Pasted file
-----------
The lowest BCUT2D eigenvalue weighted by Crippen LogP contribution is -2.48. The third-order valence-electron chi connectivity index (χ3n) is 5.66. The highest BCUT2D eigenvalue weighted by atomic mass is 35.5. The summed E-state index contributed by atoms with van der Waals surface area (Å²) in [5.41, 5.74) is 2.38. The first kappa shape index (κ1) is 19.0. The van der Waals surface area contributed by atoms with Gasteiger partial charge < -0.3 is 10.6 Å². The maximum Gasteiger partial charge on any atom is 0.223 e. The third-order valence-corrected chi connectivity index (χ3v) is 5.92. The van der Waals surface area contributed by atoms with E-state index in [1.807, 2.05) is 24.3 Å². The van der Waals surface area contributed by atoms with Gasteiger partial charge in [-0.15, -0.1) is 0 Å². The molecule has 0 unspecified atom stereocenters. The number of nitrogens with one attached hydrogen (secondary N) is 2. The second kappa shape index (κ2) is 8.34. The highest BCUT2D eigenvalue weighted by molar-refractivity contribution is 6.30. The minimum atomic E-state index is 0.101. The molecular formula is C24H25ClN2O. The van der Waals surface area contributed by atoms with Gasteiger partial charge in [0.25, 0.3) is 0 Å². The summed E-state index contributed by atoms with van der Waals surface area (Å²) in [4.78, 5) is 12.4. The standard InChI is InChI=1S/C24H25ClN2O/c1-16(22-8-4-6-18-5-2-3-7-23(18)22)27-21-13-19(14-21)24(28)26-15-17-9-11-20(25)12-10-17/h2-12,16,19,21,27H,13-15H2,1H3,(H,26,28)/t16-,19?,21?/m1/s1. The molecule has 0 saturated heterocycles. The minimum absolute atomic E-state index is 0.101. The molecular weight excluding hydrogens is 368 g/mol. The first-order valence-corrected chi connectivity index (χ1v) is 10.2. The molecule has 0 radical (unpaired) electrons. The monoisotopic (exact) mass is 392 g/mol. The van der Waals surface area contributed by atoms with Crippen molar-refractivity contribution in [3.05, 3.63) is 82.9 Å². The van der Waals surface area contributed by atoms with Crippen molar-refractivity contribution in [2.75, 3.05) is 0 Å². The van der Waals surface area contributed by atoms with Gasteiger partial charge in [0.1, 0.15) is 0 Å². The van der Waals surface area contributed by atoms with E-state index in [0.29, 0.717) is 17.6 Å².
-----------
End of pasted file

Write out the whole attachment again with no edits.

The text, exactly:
The lowest BCUT2D eigenvalue weighted by Crippen LogP contribution is -2.48. The third-order valence-electron chi connectivity index (χ3n) is 5.66. The highest BCUT2D eigenvalue weighted by atomic mass is 35.5. The summed E-state index contributed by atoms with van der Waals surface area (Å²) in [5.41, 5.74) is 2.38. The first kappa shape index (κ1) is 19.0. The van der Waals surface area contributed by atoms with Gasteiger partial charge < -0.3 is 10.6 Å². The maximum Gasteiger partial charge on any atom is 0.223 e. The third-order valence-corrected chi connectivity index (χ3v) is 5.92. The van der Waals surface area contributed by atoms with E-state index in [1.807, 2.05) is 24.3 Å². The van der Waals surface area contributed by atoms with Gasteiger partial charge in [-0.15, -0.1) is 0 Å². The molecule has 0 unspecified atom stereocenters. The number of nitrogens with one attached hydrogen (secondary N) is 2. The second kappa shape index (κ2) is 8.34. The highest BCUT2D eigenvalue weighted by molar-refractivity contribution is 6.30. The minimum atomic E-state index is 0.101. The molecular formula is C24H25ClN2O. The van der Waals surface area contributed by atoms with Gasteiger partial charge in [0.25, 0.3) is 0 Å². The summed E-state index contributed by atoms with van der Waals surface area (Å²) in [4.78, 5) is 12.4. The standard InChI is InChI=1S/C24H25ClN2O/c1-16(22-8-4-6-18-5-2-3-7-23(18)22)27-21-13-19(14-21)24(28)26-15-17-9-11-20(25)12-10-17/h2-12,16,19,21,27H,13-15H2,1H3,(H,26,28)/t16-,19?,21?/m1/s1. The molecule has 0 saturated heterocycles. The minimum absolute atomic E-state index is 0.101. The molecular weight excluding hydrogens is 368 g/mol. The first-order valence-corrected chi connectivity index (χ1v) is 10.2. The molecule has 0 radical (unpaired) electrons. The monoisotopic (exact) mass is 392 g/mol. The van der Waals surface area contributed by atoms with Crippen molar-refractivity contribution in [3.05, 3.63) is 82.9 Å². The van der Waals surface area contributed by atoms with Crippen molar-refractivity contribution in [2.75, 3.05) is 0 Å². The van der Waals surface area contributed by atoms with Gasteiger partial charge in [0.1, 0.15) is 0 Å². The van der Waals surface area contributed by atoms with E-state index in [0.29, 0.717) is 17.6 Å².